Take the 2-minute tour ×
Physics Stack Exchange is a question and answer site for active researchers, academics and students of physics. It's 100% free, no registration required.

The Law:

  • The size of a solid material that can be carried by a (water) stream is proportional to the sixth power of its velocity.

I have just discovered that I read this law long time ago (it has a name starting with N or P or something), and I was required to construct a convincing model that naturally lead to the sixth power. Can anyone give me an interesting or simple model?

share|improve this question

1 Answer 1

up vote 14 down vote accepted

Suppose you have a spherical particle being pushed up a slope of angle $\theta$ by the current:

Sixth power law

Assume that the system is dominated by inertial forces not viscous forces, in which case the force on the particle is equal to the momentum change per second of the fluid striking it. If the flow velocity is $v$ then the amount of water hitting the particle per second is a cylinder of area $\pi r^2$ and length $v$, where $r$ is the particle radius. If the liquid density is $\rho_f$ the mass of water per second is $\rho_f\pi r^2 v$ and the momentum change is:

$$ mv = A\rho\pi r^2 v^2 $$

where $A$ is a fudge factor that gives the percentage of the liquid's momentum that gets transferred to the particle. So the force F pushing the particle up the slope is:

$$ F_{up} = A\rho_f\pi r^2 v^2 \cos\theta $$

The force down the slope is $mg\sin\theta$, and if $\rho_p$ is the particle density the force in terms of the radius is:

$$ F_{down} = \tfrac{4}{3}\pi r^3 (\rho_p - \rho_f) g \sin\theta $$

Remember to subtract off the liquid density to allow for the upthrust due to the fluid displaced. Now just equate the two forces to get the velocity at which the particle is in balance and we get:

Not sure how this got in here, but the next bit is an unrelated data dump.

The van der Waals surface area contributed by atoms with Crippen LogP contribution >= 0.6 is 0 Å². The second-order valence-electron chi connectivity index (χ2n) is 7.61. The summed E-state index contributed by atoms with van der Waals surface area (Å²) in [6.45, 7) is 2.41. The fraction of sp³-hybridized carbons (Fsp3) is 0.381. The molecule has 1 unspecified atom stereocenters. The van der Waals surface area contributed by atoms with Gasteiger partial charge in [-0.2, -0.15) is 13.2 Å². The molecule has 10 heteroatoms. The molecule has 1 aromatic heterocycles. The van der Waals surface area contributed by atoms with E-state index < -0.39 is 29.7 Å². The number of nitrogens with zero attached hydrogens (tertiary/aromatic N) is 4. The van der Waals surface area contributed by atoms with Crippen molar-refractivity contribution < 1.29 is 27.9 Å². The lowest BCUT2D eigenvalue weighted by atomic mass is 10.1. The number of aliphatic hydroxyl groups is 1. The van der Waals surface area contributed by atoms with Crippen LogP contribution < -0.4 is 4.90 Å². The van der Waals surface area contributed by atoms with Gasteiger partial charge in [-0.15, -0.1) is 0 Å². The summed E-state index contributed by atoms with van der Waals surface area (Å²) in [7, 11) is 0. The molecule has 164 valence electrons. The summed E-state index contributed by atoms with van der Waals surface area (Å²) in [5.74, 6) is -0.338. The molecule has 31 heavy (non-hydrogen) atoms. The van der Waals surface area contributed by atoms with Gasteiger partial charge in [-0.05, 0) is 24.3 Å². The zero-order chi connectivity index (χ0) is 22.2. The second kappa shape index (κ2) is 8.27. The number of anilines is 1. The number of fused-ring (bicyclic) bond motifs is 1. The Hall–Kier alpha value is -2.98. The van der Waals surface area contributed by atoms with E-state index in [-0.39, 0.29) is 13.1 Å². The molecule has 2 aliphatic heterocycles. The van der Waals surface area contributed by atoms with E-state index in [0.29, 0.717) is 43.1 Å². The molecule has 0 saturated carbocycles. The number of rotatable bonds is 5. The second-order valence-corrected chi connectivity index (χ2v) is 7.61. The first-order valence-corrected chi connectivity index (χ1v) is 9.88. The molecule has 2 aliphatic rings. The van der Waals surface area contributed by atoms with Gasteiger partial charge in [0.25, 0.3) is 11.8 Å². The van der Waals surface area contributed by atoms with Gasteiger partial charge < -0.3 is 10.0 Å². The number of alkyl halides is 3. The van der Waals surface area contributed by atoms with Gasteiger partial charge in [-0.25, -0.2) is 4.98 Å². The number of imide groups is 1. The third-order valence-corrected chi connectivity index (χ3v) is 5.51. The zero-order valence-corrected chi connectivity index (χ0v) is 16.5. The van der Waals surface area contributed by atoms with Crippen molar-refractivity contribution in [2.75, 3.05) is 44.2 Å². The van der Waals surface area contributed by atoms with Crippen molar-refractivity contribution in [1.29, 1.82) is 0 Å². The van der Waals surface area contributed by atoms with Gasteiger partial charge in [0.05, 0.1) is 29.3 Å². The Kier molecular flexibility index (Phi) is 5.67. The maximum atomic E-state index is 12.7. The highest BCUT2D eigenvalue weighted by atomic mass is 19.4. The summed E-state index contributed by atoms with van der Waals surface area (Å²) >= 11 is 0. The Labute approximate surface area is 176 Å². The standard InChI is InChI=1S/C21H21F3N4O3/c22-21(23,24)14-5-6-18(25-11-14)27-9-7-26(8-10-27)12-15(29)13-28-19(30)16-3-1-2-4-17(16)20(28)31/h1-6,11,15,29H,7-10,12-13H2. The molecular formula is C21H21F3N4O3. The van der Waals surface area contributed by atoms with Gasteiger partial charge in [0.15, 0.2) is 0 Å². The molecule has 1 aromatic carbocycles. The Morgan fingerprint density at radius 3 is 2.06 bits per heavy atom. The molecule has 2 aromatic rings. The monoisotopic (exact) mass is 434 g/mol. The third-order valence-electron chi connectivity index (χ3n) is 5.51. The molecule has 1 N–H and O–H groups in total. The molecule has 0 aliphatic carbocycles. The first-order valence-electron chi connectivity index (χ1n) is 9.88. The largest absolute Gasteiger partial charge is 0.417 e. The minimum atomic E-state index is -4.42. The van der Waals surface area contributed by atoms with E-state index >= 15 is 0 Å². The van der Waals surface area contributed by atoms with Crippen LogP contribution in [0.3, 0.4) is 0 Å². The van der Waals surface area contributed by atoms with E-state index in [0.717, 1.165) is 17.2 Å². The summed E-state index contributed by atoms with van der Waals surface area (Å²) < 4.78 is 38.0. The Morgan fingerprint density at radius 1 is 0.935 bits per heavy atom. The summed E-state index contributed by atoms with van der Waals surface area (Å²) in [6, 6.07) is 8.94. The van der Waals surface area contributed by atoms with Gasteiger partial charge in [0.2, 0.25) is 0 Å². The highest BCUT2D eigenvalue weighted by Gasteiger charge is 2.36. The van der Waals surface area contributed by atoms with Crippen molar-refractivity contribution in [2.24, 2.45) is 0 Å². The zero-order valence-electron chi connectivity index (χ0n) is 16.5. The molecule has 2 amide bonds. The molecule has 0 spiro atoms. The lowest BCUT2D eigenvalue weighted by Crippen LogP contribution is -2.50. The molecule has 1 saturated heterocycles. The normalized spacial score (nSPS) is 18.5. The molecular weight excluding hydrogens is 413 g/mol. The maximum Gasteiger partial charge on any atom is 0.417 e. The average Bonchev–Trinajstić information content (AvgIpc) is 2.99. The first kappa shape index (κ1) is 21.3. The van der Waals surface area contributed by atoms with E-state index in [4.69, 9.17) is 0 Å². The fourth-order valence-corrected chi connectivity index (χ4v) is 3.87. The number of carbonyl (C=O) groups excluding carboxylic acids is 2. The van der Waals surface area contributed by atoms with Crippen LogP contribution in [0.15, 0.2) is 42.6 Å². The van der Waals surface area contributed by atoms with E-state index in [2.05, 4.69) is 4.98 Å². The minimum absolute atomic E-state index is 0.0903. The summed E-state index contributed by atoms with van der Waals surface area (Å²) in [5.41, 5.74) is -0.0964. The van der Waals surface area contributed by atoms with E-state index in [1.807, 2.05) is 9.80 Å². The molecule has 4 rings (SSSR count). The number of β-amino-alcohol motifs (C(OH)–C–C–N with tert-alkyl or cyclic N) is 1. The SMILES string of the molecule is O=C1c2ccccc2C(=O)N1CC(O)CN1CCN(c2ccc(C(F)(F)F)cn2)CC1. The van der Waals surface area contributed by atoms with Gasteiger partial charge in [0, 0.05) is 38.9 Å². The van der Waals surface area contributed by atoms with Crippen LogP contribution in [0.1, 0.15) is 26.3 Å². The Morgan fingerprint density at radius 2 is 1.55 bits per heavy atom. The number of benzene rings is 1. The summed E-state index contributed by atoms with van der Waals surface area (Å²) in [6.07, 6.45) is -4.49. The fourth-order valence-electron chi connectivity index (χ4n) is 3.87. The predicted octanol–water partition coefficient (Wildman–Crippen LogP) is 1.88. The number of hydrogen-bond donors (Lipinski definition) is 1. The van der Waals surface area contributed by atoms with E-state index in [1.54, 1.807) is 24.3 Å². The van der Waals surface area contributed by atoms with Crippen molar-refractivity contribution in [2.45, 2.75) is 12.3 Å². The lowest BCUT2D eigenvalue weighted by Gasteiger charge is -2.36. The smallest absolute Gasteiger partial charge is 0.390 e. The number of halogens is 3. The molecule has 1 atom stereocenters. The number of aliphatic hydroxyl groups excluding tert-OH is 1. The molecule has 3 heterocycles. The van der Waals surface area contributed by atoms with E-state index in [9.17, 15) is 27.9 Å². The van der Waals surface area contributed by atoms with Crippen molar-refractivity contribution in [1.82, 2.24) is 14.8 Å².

$$ \tfrac{4}{3}\pi r^3 (\rho_p - \rho_f) g \sin\theta = A\rho_f\pi r^2 v^2 \cos\theta $$

or:

$$ r = \tfrac{3}{4}A\frac{\rho_f}{\rho_p - \rho_f} \frac{1}{g\tan\theta} v^2 $$

So for the particle that can just be moved by the flow we find:

$$ r \propto v^2 $$

and therefore:

$$ m \propto r^3 \propto v^6 $$

Your question is actually slightly wrong as the size is proportional to the velocity squared. It's the mass of the particle that is proportional to the sixth power of the velocity.

share|improve this answer
1  
Congratz for having reached the 100k reputation, very well deserved! Always look forward to your new posts. Cheers! –  Phonon Aug 26 at 19:31
    
Uhh noob here, what is the fish symbol between $m$ and $r^3$? –  corsiKa Aug 26 at 20:52
1  
@corsiKa It means "proportional to", its a way of supressing the irrelevant constants (here $A, \rho_f, \rho_p, \theta$), to allow the reader to focus on the main relationships between $m, r$ and $v$. –  Dave Aug 26 at 21:23
    
When I say size I mean volume :) I thought it would be related to vicosity. Great answer! –  Mr.T Aug 27 at 7:37

Your Answer

 
discard

By posting your answer, you agree to the privacy policy and terms of service.

Not the answer you're looking for? Browse other questions tagged or ask your own question.